Also usually, one of the four draws the short straw. In this one, Yuki pretty much gets lost in the shuffle, while Cindy, who is chasing down the story of multiple murders in a luxury hotel and a major disaster affecting hundreds of people, plays a larger role. Claire does her usual thing while conducting autopsies of the damage, and once again, there's a mention of assistant Dr. Germaniuk. The real one, for the record, is the long-time medical examiner and coroner of Trumbull County, Ohio, where I live; he's also a long-time consultant to Patterson on medical issues.

Lindsay, married to former cop Joe Molinari (with whom she has a baby daughter), is called to that hotel to investigate four murders: An Asian man, two young people occupying the room next door and a hotel maid. Judging from security tapes, the murders seem to involve a beautiful blond woman who has performed a disappearing act. Clues are elusive, and adding to the mystery is Joe, who seems to have gone missing as well. Not long thereafter, the city is hit with bombshell news and, as a result, another case that could well be tied to the hotel murders - and quite possibly Lindsay's missing husband.

And therein lies my biggest issue with this book: Given the circumstances, Lindsay understandably is worried about her missing husband. But calling his cell phone (to no avail) is about the only thing she does to track him down; surely a top-notch detective like her would do more. And as details about the two cases begin to unravel, so does Lindsay; her emotional roller roaster is really hard for me to take, especially when it threatens to run her marriage (to a guy she supposedly loves with all her heart) into the ground.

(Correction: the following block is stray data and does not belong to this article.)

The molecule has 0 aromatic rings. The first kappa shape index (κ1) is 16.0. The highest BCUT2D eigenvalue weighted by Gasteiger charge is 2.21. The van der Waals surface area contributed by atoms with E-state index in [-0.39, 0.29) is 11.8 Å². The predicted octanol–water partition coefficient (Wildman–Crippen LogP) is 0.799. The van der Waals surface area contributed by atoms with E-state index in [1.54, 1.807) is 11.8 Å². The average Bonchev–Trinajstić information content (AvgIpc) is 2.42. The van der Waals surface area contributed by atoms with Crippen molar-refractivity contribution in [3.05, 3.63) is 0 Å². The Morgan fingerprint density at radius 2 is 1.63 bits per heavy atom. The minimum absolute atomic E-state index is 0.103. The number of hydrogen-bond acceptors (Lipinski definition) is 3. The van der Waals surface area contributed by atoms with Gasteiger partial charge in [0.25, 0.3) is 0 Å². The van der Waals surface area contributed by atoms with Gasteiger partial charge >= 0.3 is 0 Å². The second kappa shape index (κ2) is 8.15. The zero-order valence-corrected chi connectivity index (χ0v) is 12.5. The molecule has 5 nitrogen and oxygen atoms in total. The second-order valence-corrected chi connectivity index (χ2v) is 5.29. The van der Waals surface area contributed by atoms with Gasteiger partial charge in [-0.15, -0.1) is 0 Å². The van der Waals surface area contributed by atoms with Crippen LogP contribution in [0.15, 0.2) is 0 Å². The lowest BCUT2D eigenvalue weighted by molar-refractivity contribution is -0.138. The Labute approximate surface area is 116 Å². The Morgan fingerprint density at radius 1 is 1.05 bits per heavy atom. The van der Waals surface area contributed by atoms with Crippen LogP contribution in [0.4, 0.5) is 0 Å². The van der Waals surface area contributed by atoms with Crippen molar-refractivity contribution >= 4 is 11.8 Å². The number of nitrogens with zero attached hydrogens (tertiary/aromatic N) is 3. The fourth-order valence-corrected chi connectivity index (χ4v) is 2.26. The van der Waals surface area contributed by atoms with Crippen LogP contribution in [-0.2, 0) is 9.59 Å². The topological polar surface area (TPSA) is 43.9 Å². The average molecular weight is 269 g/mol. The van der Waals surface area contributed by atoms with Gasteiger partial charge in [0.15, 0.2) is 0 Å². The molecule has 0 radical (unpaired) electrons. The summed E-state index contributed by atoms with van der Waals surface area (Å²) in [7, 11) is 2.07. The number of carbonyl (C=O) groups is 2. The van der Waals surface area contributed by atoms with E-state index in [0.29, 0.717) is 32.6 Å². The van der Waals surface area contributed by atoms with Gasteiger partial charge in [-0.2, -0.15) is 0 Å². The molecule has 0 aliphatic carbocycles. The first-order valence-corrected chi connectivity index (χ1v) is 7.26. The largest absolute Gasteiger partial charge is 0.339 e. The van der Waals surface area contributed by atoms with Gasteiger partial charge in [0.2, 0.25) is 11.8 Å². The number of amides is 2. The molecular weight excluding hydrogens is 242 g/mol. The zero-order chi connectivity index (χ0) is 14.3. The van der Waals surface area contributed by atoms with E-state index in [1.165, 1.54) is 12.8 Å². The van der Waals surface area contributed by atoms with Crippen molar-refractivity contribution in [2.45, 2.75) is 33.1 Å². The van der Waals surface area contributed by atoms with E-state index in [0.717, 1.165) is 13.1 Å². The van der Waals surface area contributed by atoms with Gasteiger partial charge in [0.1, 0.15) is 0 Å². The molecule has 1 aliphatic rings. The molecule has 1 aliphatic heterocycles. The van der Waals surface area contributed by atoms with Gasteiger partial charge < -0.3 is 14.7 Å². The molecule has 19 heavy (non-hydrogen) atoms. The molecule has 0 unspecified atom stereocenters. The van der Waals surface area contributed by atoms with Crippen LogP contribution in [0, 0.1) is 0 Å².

15th Affair by James Patterson and Maxine Paetro (Little, Brown and Co., May 2016); 351 pp.

Saturday, May 21, 2016


5 stars out of 5

Once in a while a book comes along so good that it's nearly impossible to describe without giving the impression that I must be one of the author's devoted relatives. This one is just that, and no, I'm not. In fact, when I received a copy of this book in exchange for a review, I'd never heard of the guy before. This is his debut novel, and from beginning to end, it absolutely blew my socks off.

For openers, I love the main character, Magnus "Steps" Craig. He's smart, funny, a few degrees off center and, because of his uncanny ability to follow trails and turn up clues no one else can, one of three experts on the FBI's Special Tracking Unit. But only he, his partner Special Agent Jimmy Donovan, his father, the head of the FBI and readers know of his very special talent: he's able to visualize what he calls "shine" - sort of like an aura - on everything other people touch. Shine comes in glowing colors and he sees it everywhere - to the point that he must wear special eyeglasses when he doesn't want to be tormented by his nonstop visions.